This is the plan of the evaluator functionality.

The evaluator functionality is the function to generate data about the data model that can be used to help display the data. The generated data contains information about concrete particles and emitters that would exist in the final animation. This is like generating all concrete particles and emitters in the animation and store these objects that contain data about themselves. Actually not all such objects are generated, only a subset of them. A generated object contains functionality to get its data, for example position or color of a particle at a specified point in time, or start and end time of a particle, or which (concrete) emitter created the particle, and what emitters do the particle itself "generate". A view can use this data to display the animation in any specific point of time and the data can be used to editing functions too.

For shooters shooter instance objects are created. For emitters emitter instance's are created. For particles particle instance objects are created. A shooter instance creates the particle (or emitter) instances. An emitter instance creates particle instances for the particles (possibly not as much as the real number of particles). A particle instance creates emitter instances. All such instances contain the object that created them and the objects that they create. So a tree structure exists of instance objects, with shooter instances as root. If a particle is changed only the particle instances for it are re-created (the subtree belonging to the particle instance is deleted and re-created). The shooter instances would exist always for all shooter objects in the Root object. A shooter instance may be in a state when its subtree of instance objects do not exist (only the shooter itself). The shooter instance would contain the start time and time when the last object in its subtree disappears (this data is always kept accurate if possible?). So it is possible to determine at a point in time which shooters are "active".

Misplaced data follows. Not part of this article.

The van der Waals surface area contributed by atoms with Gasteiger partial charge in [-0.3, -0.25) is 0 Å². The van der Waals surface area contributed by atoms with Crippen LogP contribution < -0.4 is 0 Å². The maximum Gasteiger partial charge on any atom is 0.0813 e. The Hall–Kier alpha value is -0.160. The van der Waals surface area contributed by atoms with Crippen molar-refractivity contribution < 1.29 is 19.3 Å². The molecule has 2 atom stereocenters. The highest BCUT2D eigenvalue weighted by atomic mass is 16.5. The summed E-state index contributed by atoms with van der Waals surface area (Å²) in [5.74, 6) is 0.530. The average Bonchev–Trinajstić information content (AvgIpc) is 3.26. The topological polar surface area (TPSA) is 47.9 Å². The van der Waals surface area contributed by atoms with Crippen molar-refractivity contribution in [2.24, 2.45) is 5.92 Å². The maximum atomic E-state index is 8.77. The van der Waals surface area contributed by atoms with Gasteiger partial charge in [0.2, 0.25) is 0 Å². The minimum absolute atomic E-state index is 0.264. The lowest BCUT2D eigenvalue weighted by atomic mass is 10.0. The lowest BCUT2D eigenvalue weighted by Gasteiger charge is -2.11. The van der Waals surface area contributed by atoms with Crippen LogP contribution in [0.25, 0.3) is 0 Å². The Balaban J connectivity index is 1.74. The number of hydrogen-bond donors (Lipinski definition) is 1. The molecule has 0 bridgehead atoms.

A shooter instance requires only a Shooter object as parameter. An emitter instance requires an EmitterInstance and the "initial parameters" for the emitter (position, angle, angular velocity, and others). A particle instance requires a ParticleTemplate and its initial parameters. These initial parameters are fixed during the lifetime of the instance objects. But if the attached data model object (Shooter, EmiterTemplate, ParticleTemplate) changes the instance object can recalculate its data (this results in re-creating all objects in its subtree).

Last edited Sep 18, 2010 at 7:52 PM by fruitfruit, version 2


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